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Patterning Techniques for Metal Organic Frameworks

Authors

  • Paolo Falcaro,

    Corresponding author
    1. CSIRO, Division of Materials Science and Engineering, Private Bag 33, Clayton South MDC, Victoria 3169, Australia
    • CSIRO, Division of Materials Science and Engineering, Private Bag 33, Clayton South MDC, Victoria 3169, Australia.
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  • Dario Buso,

    1. CSIRO, Division of Materials Science and Engineering, Private Bag 33, Clayton South MDC, Victoria 3169, Australia
    2. Centre for Micro - Photonics and CUDOS, Faculty of Engineering and Industrial Sciences - Swinburne University of Technology - Hawthorn, Victoria 3122, Australia
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  • Anita J. Hill,

    1. CSIRO, Division of Materials Science and Engineering, Private Bag 33, Clayton South MDC, Victoria 3169, Australia
    2. CSIRO, Division of Process Science and Engineering, Private Bag 33, Clayton South MDC, Victoria 3169, Australia
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  • Cara M. Doherty

    Corresponding author
    1. CSIRO, Division of Materials Science and Engineering, Private Bag 33, Clayton South MDC, Victoria 3169, Australia
    • CSIRO, Division of Materials Science and Engineering, Private Bag 33, Clayton South MDC, Victoria 3169, Australia.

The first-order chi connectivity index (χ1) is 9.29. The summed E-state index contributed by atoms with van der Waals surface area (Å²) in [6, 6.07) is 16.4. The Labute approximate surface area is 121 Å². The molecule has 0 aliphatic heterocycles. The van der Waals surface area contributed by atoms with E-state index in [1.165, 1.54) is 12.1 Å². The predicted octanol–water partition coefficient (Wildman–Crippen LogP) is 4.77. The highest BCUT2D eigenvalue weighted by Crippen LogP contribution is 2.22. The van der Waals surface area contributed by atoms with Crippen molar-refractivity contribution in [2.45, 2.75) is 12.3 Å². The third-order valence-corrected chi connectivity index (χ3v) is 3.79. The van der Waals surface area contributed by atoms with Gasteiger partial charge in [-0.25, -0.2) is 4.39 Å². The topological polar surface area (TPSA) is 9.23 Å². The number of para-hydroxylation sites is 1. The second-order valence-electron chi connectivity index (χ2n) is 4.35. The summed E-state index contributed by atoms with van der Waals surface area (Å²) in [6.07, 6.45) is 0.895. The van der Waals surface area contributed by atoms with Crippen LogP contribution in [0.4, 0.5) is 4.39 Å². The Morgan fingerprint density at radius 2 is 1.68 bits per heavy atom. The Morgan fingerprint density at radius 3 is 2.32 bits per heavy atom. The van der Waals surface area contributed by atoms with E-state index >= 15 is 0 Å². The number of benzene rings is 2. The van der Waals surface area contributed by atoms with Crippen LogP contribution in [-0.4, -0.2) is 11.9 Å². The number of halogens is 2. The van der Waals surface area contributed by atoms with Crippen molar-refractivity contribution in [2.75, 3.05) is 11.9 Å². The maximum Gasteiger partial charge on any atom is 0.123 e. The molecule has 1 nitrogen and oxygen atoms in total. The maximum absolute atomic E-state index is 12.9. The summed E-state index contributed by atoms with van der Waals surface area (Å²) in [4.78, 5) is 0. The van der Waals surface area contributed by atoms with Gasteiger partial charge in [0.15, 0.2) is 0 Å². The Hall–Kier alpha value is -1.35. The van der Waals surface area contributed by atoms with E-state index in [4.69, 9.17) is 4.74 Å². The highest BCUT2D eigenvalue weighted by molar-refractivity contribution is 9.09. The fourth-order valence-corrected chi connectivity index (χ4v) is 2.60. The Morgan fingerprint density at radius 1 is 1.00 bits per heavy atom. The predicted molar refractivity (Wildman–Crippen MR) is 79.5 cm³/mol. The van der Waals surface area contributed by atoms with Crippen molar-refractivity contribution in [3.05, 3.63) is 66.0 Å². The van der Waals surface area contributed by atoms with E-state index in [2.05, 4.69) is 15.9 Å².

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Abstract

The tuneable pore size and architecture, chemical properties and functionalization make metal organic frameworks (MOFs) attractive versatile stimuli-responsive materials. In this context, MOFs hold promise for industrial applications and a fervent research field is currently investigating MOF properties for device fabrication. Although the material properties have a crucial role, the ability to precisely locate the functional material is fundamental for device fabrication. In this progress report, advancements in the control of MOF positioning and precise localization of functional materials within MOF crystals are presented. Advantages and limitations of each reviewed technique are critically investigated, and several important gaps in the technological development for device fabrication are highlighted. Finally, promising patterning techniques are presented which are inspired by previous studies in organic and inorganic crystal patterning for the future of MOF lithography.

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